Table of Contents July 2013

July 2013

Cover story

A place apart

Left behind, North Carolina's northeast corner gets a lift from an economic driver across the state line.
By Edward Martin

clientuploads/Archive_Images/2013/07/northeast-corner.jpgThe flat country road disappears into the night. Even in daylight, it’s hard to tell distance in the coastal plain, leveled by eons of rising and receding water until sky and horizon appear seamless. Vivian Chamblee’s round face and horn-rimmed glasses reflect the dashboard glow as she stares into the dark. Debris litters the pavement. Are those flickers of red and blue in the distance? A lump grows in her throat.

She’s as much Bertie County as if she took root when born here 67 years ago, a sharecropper’s daughter reared in a four-room house without electricity. She drove a mule and squashed thumb-sized hornworms that ate her daddy’s tobacco crops. “I got married and left home when I was 16. My first public job was housecleaning. I didn’t know how to clean a bathroom because I’d never had one.” She earned a high-school equivalency, went to night school for a nursing-assistant’s certificate and eventually became a dental assistant. In 1986, she and her husband built a frame rest home on the outskirts of Colerain, a town of about 200 just west of the Chowan River. It was smart business. Bertie and surrounding counties have some of the most elderly populations in the state. In 1990, they added a second one next door, for a total of 11 residents. Her husband died in 1993. Even after she remarried, Moore’s Family Care Home was her nest egg.

The writhing, sickish-green cloud sprang up about sundown on an April Saturday. Tearing across Snakebite Township, nothing stood between it and her rest home but farm fields and the feeble steeples of a few country churches. By the time word reached her in Ahoskie, 15 miles up the road on the Hertford County line, night was falling. When she arrives, the front-step railing still stands, illuminated by red and blue lights flashing on ambulances and sheriff’s cars. Beyond lie ruins. Broken, twisted bathroom pipes entangle an old man’s body. A dead woman’s leg protrudes from under a fallen wall. An ambulance whisks away another person, who will die the next day. That night, though, will live on. “It’ll never leave my head,” Chamblee says.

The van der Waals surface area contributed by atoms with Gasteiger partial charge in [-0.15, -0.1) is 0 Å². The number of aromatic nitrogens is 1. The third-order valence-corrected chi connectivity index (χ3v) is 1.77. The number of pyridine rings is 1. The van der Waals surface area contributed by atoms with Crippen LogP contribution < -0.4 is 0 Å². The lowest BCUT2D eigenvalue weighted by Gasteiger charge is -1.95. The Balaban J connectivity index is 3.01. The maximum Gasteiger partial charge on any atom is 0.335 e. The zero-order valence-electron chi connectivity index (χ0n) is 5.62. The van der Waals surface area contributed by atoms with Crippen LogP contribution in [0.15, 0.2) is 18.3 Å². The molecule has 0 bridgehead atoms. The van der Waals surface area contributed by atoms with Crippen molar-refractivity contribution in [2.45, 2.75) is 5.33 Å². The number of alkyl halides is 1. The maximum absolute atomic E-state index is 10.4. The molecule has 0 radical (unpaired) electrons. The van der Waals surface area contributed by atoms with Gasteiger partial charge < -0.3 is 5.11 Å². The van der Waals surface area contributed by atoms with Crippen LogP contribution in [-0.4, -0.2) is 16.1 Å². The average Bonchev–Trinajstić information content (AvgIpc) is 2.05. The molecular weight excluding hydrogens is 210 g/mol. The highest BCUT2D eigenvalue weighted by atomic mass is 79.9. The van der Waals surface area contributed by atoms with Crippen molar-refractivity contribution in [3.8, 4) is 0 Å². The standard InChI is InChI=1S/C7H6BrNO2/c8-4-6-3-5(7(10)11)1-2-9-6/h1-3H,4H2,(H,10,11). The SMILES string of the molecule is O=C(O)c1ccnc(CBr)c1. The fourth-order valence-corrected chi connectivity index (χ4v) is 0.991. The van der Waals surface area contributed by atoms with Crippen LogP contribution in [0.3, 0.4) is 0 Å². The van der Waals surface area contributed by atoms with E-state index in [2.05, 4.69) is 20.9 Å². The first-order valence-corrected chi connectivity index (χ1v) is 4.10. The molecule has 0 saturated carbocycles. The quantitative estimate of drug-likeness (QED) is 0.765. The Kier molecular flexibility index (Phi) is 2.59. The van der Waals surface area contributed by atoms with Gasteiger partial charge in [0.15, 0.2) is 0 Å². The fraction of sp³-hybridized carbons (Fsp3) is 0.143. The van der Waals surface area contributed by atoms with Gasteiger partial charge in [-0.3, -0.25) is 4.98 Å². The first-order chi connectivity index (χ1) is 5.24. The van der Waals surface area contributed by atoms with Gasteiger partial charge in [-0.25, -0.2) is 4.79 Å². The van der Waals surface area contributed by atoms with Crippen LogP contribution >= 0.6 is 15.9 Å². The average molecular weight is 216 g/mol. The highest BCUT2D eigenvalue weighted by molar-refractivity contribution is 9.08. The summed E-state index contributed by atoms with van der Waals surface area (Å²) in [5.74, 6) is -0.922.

Hard times and bad luck are no strangers here. In a year’s span, northeastern North Carolina suffered three federally declared disasters: the tornadoes in 2011 that killed 24, including three people at Chamblee’s rest home, and flooding from Tropical Storm Nicole and Hurricane Irene. Between the floods, drought stunted crops. Nature shapes life here. So does location. North Carolina’s Northeast, as the region is marketed by economic developers, is officially 16 counties tucked into that corner of the state, between the ocean and Virginia state line. Currituck, the farthest away, is 190 miles from Raleigh, but miles don’t measure how remote the region is from the state’s urban centers. “People pretty much forget about us up here,” Charlie Knauss says. He’s a plant manager in Elizabeth City. With fewer than 19,000 people, it’s the region’s biggest town.


Running the good races

Saturday night under the lights at Bowman Gray Stadium draws the most fans each week of any short track in the nation.
By Peter Anderson